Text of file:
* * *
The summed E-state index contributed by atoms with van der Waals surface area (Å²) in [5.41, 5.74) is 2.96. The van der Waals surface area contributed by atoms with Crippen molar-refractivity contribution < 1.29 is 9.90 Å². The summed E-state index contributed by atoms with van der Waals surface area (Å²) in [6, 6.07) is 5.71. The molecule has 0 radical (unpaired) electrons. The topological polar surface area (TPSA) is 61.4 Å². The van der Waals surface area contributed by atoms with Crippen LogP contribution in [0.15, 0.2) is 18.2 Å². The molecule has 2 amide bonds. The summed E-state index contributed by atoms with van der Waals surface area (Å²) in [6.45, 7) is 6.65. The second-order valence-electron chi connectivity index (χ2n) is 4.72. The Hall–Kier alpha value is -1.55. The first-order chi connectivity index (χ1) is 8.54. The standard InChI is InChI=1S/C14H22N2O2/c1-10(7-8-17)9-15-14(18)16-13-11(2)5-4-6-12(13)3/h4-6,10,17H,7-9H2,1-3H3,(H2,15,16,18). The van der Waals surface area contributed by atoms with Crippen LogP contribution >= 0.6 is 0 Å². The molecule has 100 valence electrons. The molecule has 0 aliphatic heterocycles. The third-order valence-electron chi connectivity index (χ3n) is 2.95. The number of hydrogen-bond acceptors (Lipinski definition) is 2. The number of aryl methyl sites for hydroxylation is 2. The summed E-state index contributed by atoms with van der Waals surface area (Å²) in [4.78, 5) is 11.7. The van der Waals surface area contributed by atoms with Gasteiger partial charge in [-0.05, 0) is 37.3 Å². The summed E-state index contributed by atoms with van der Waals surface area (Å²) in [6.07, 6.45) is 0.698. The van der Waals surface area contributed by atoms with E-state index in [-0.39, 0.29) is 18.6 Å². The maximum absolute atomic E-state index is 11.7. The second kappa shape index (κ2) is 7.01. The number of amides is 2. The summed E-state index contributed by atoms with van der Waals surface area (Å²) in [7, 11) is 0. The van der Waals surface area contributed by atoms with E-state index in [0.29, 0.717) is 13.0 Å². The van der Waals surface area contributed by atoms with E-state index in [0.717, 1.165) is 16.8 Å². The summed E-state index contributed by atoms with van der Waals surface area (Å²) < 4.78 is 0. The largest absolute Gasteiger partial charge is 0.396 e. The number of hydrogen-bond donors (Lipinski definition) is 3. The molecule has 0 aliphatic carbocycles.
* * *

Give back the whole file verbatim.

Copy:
The summed E-state index contributed by atoms with van der Waals surface area (Å²) in [5.41, 5.74) is 2.96. The van der Waals surface area contributed by atoms with Crippen molar-refractivity contribution < 1.29 is 9.90 Å². The summed E-state index contributed by atoms with van der Waals surface area (Å²) in [6, 6.07) is 5.71. The molecule has 0 radical (unpaired) electrons. The topological polar surface area (TPSA) is 61.4 Å². The van der Waals surface area contributed by atoms with Crippen LogP contribution in [0.15, 0.2) is 18.2 Å². The molecule has 2 amide bonds. The summed E-state index contributed by atoms with van der Waals surface area (Å²) in [6.45, 7) is 6.65. The second-order valence-electron chi connectivity index (χ2n) is 4.72. The Hall–Kier alpha value is -1.55. The first-order chi connectivity index (χ1) is 8.54. The standard InChI is InChI=1S/C14H22N2O2/c1-10(7-8-17)9-15-14(18)16-13-11(2)5-4-6-12(13)3/h4-6,10,17H,7-9H2,1-3H3,(H2,15,16,18). The van der Waals surface area contributed by atoms with Crippen LogP contribution >= 0.6 is 0 Å². The molecule has 100 valence electrons. The molecule has 0 aliphatic heterocycles. The third-order valence-electron chi connectivity index (χ3n) is 2.95. The number of hydrogen-bond acceptors (Lipinski definition) is 2. The number of aryl methyl sites for hydroxylation is 2. The summed E-state index contributed by atoms with van der Waals surface area (Å²) in [4.78, 5) is 11.7. The van der Waals surface area contributed by atoms with Gasteiger partial charge in [-0.05, 0) is 37.3 Å². The summed E-state index contributed by atoms with van der Waals surface area (Å²) in [6.07, 6.45) is 0.698. The van der Waals surface area contributed by atoms with E-state index in [-0.39, 0.29) is 18.6 Å². The maximum absolute atomic E-state index is 11.7. The second kappa shape index (κ2) is 7.01. The number of amides is 2. The summed E-state index contributed by atoms with van der Waals surface area (Å²) in [7, 11) is 0. The van der Waals surface area contributed by atoms with E-state index in [0.29, 0.717) is 13.0 Å². The van der Waals surface area contributed by atoms with E-state index in [0.717, 1.165) is 16.8 Å². The summed E-state index contributed by atoms with van der Waals surface area (Å²) < 4.78 is 0. The largest absolute Gasteiger partial charge is 0.396 e. The number of hydrogen-bond donors (Lipinski definition) is 3. The molecule has 0 aliphatic carbocycles.